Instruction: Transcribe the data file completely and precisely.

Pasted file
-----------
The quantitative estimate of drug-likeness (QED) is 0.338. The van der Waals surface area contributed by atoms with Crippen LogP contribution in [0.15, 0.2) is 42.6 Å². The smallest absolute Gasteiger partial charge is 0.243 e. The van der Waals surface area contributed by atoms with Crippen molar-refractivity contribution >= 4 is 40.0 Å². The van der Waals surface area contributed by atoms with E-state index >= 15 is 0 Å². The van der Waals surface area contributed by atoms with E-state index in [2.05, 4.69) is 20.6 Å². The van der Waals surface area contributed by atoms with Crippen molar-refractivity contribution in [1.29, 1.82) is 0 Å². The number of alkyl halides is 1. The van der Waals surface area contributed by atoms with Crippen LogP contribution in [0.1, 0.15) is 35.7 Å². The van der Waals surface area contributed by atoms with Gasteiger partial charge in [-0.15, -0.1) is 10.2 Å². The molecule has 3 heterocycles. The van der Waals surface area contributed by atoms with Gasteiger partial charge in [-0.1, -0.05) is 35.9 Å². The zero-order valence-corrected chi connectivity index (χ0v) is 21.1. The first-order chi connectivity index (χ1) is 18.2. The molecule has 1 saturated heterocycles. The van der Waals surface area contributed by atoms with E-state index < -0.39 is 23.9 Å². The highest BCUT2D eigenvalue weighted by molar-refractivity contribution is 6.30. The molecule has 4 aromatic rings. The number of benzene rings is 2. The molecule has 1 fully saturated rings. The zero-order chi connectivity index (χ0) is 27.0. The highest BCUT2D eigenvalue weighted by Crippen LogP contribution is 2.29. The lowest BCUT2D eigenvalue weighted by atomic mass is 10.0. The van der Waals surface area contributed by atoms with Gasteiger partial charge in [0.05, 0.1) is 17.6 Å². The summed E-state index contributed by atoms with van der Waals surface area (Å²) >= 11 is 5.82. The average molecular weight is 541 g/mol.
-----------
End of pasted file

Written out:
The quantitative estimate of drug-likeness (QED) is 0.338. The van der Waals surface area contributed by atoms with Crippen LogP contribution in [0.15, 0.2) is 42.6 Å². The smallest absolute Gasteiger partial charge is 0.243 e. The van der Waals surface area contributed by atoms with Crippen molar-refractivity contribution >= 4 is 40.0 Å². The van der Waals surface area contributed by atoms with E-state index >= 15 is 0 Å². The van der Waals surface area contributed by atoms with E-state index in [2.05, 4.69) is 20.6 Å². The van der Waals surface area contributed by atoms with Crippen molar-refractivity contribution in [1.29, 1.82) is 0 Å². The number of alkyl halides is 1. The van der Waals surface area contributed by atoms with Crippen LogP contribution in [0.1, 0.15) is 35.7 Å². The van der Waals surface area contributed by atoms with Gasteiger partial charge in [-0.15, -0.1) is 10.2 Å². The molecule has 3 heterocycles. The van der Waals surface area contributed by atoms with Gasteiger partial charge in [-0.1, -0.05) is 35.9 Å². The zero-order valence-corrected chi connectivity index (χ0v) is 21.1. The first-order chi connectivity index (χ1) is 18.2. The molecule has 1 saturated heterocycles. The van der Waals surface area contributed by atoms with E-state index < -0.39 is 23.9 Å². The highest BCUT2D eigenvalue weighted by molar-refractivity contribution is 6.30. The molecule has 4 aromatic rings. The number of benzene rings is 2. The molecule has 1 fully saturated rings. The zero-order chi connectivity index (χ0) is 27.0. The highest BCUT2D eigenvalue weighted by Crippen LogP contribution is 2.29. The lowest BCUT2D eigenvalue weighted by atomic mass is 10.0. The van der Waals surface area contributed by atoms with Gasteiger partial charge in [0.05, 0.1) is 17.6 Å². The summed E-state index contributed by atoms with van der Waals surface area (Å²) >= 11 is 5.82. The average molecular weight is 541 g/mol.